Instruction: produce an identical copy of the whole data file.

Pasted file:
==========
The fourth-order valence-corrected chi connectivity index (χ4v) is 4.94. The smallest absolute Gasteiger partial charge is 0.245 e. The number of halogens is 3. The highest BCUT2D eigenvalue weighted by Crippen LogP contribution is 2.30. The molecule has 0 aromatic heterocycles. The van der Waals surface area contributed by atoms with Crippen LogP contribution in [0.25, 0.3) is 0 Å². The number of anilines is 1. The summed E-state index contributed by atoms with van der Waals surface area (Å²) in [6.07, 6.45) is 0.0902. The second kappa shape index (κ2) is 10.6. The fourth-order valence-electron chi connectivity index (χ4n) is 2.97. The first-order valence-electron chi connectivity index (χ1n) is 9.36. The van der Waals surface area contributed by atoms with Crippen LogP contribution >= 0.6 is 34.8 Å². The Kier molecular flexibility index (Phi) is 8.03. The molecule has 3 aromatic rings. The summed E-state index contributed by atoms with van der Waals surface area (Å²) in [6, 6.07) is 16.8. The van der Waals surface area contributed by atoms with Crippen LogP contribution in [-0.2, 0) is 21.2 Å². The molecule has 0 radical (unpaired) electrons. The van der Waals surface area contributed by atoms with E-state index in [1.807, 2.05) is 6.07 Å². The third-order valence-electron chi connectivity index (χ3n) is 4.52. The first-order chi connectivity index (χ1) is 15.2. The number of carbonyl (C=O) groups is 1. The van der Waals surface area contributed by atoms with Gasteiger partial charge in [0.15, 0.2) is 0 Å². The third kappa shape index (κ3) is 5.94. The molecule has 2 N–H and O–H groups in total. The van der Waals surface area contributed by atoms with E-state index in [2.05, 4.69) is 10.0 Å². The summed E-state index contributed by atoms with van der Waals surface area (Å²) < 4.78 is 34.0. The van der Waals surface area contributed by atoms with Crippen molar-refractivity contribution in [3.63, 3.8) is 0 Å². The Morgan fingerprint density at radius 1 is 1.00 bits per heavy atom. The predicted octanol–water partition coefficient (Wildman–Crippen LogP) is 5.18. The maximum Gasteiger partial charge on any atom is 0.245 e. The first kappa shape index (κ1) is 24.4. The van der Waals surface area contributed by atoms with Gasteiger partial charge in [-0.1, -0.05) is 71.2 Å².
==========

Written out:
The fourth-order valence-corrected chi connectivity index (χ4v) is 4.94. The smallest absolute Gasteiger partial charge is 0.245 e. The number of halogens is 3. The highest BCUT2D eigenvalue weighted by Crippen LogP contribution is 2.30. The molecule has 0 aromatic heterocycles. The van der Waals surface area contributed by atoms with Crippen LogP contribution in [0.25, 0.3) is 0 Å². The number of anilines is 1. The summed E-state index contributed by atoms with van der Waals surface area (Å²) in [6.07, 6.45) is 0.0902. The second kappa shape index (κ2) is 10.6. The fourth-order valence-electron chi connectivity index (χ4n) is 2.97. The first-order valence-electron chi connectivity index (χ1n) is 9.36. The van der Waals surface area contributed by atoms with Crippen LogP contribution >= 0.6 is 34.8 Å². The Kier molecular flexibility index (Phi) is 8.03. The molecule has 3 aromatic rings. The summed E-state index contributed by atoms with van der Waals surface area (Å²) in [6, 6.07) is 16.8. The van der Waals surface area contributed by atoms with Crippen LogP contribution in [-0.2, 0) is 21.2 Å². The molecule has 0 radical (unpaired) electrons. The van der Waals surface area contributed by atoms with E-state index in [1.807, 2.05) is 6.07 Å². The third-order valence-electron chi connectivity index (χ3n) is 4.52. The first-order chi connectivity index (χ1) is 15.2. The number of carbonyl (C=O) groups is 1. The van der Waals surface area contributed by atoms with Gasteiger partial charge in [0.15, 0.2) is 0 Å². The third kappa shape index (κ3) is 5.94. The molecule has 2 N–H and O–H groups in total. The van der Waals surface area contributed by atoms with E-state index in [2.05, 4.69) is 10.0 Å². The summed E-state index contributed by atoms with van der Waals surface area (Å²) < 4.78 is 34.0. The van der Waals surface area contributed by atoms with Crippen molar-refractivity contribution in [3.63, 3.8) is 0 Å². The Morgan fingerprint density at radius 1 is 1.00 bits per heavy atom. The predicted octanol–water partition coefficient (Wildman–Crippen LogP) is 5.18. The maximum Gasteiger partial charge on any atom is 0.245 e. The first kappa shape index (κ1) is 24.4. The van der Waals surface area contributed by atoms with Gasteiger partial charge in [-0.1, -0.05) is 71.2 Å².